The study of parent cognitions, beliefs, thoughts, and feelings can expand our knowledge of child development. Child-rearing cognitions influence parents to act either positively or negatively towards their children. These beliefs have been considered good predictors of parenting behaviour because they indicate the emotional climate in which children and parents operate and the health of the relationship. In sum, parents observe their children through a filter of conscious and unconscious thoughts, beliefs, and attitudes, and these filters direct the way they perceive their children’s actions. When the thoughts are benign, they direct positive actions. When the thoughts are accurate they will usually lead to positive actions. When they are distorted and distressing, however, they distract parents from the task at hand as well as leading to negative emotions and attributions that ultimately impair effective parenting.

Implications for Policy and Services

Most intervention programs for parents involve teaching effective strategies for managing children’s behaviour. But problems can also arise when parents engage in maladaptive thinking. Mothers at a higher risk of child abuse, for example, are more likely to attribute negative traits to children who demonstrate ambiguous behaviour, and see this behaviour as intentional. 16 Bugental and her colleagues have administered a cognitive retraining intervention program for parents which aims to alter such biases. They found that mothers who participated in the program showed improvement in parenting cognitions, diminished levels of harsh parenting, and greater emotional availability. In turn, children, two years after their mothers participated in the program, displayed lower levels of aggressive behaviour as well as better cognitive skills than those whose mothers had not undergone such cognitive retraining. 17,18,19 These findings, then, clearly underline the important role played by parental beliefs in the child-rearing process.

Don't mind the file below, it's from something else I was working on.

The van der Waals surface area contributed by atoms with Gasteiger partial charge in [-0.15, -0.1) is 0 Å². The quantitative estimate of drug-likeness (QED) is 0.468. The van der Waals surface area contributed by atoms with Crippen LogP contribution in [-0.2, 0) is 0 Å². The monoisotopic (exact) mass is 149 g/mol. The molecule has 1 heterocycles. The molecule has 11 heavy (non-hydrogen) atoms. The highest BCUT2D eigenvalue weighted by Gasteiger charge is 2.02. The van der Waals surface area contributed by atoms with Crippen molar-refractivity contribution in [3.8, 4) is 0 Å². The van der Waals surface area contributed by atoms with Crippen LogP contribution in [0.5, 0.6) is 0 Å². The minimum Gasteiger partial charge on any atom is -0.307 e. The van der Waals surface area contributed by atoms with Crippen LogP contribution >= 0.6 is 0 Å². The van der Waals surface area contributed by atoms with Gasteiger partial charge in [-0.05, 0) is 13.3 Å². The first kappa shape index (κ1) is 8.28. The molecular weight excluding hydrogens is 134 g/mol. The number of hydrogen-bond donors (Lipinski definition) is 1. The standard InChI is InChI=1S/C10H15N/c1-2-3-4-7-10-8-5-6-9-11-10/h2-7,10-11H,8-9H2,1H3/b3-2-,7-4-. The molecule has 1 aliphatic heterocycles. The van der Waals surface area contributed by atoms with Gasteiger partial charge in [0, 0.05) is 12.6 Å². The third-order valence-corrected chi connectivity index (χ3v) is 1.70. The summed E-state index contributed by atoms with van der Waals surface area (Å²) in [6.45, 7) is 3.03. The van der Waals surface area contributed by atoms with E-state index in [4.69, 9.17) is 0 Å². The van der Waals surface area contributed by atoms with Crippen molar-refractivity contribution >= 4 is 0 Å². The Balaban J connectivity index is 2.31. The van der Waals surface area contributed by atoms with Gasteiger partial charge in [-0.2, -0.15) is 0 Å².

Findings from this study speak to both theoretical and practical issues of current importance. At a theoretical level, we have provided good evidence for the plausibility of viewing vocabulary as an early causal influence on later reading accuracy and reading comprehension. At a practical level, we have shown that a measure of vocabulary taken before 2 years of age is not a sufficiently reliable predictor of language outcomes. However, infants in their 2nd year of life with delayed vocabulary development and a family history of language/literacy difficulties have an elevated risk of developing reading difficulties. Such children might particularly benefit from close monitoring and even early structured language and literacy input (e.g. Fricke et al., 2013 Hamilton, 2013 ).


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Calafat A, García F, Juan M, Becoña E, Fernández-Hermida JR. 2014. Which parenting style is more protective against adolescent substance use? Evidence within the European context. Drug Alcohol Depend. 138:185-92.

Chao R. 1994. Beyond parental control authoritarian parenting style: Understanding Chinese parenting through the cultural notion of training. Child Development 45: 1111-1119.

Chen X, Dong Q, Zhou H. 1997. Authoritative and Authoritarian Parenting Practices and Social and School Performance in Chinese Children. International Journal of Behavioral Development, 21(4): 855-873.

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Content last modified 2/2018